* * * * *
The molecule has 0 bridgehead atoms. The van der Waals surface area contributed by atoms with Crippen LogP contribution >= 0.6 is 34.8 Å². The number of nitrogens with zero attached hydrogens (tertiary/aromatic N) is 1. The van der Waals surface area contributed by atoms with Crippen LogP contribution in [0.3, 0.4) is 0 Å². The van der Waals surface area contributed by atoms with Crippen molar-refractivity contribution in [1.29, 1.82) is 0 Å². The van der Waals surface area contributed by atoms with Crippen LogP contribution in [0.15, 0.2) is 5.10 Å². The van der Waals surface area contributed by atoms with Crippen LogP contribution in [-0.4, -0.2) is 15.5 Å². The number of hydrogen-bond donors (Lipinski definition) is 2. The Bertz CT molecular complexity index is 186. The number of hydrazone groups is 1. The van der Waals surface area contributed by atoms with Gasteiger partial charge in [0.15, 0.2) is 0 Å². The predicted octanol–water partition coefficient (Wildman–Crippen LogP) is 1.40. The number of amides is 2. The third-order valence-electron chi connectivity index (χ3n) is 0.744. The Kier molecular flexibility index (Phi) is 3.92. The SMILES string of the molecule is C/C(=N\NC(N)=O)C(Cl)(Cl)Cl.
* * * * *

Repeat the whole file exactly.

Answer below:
The molecule has 0 bridgehead atoms. The van der Waals surface area contributed by atoms with Crippen LogP contribution >= 0.6 is 34.8 Å². The number of nitrogens with zero attached hydrogens (tertiary/aromatic N) is 1. The van der Waals surface area contributed by atoms with Crippen LogP contribution in [0.3, 0.4) is 0 Å². The van der Waals surface area contributed by atoms with Crippen molar-refractivity contribution in [1.29, 1.82) is 0 Å². The van der Waals surface area contributed by atoms with Crippen LogP contribution in [0.15, 0.2) is 5.10 Å². The van der Waals surface area contributed by atoms with Crippen LogP contribution in [-0.4, -0.2) is 15.5 Å². The number of hydrogen-bond donors (Lipinski definition) is 2. The Bertz CT molecular complexity index is 186. The number of hydrazone groups is 1. The van der Waals surface area contributed by atoms with Gasteiger partial charge in [0.15, 0.2) is 0 Å². The predicted octanol–water partition coefficient (Wildman–Crippen LogP) is 1.40. The number of amides is 2. The third-order valence-electron chi connectivity index (χ3n) is 0.744. The Kier molecular flexibility index (Phi) is 3.92. The SMILES string of the molecule is C/C(=N\NC(N)=O)C(Cl)(Cl)Cl.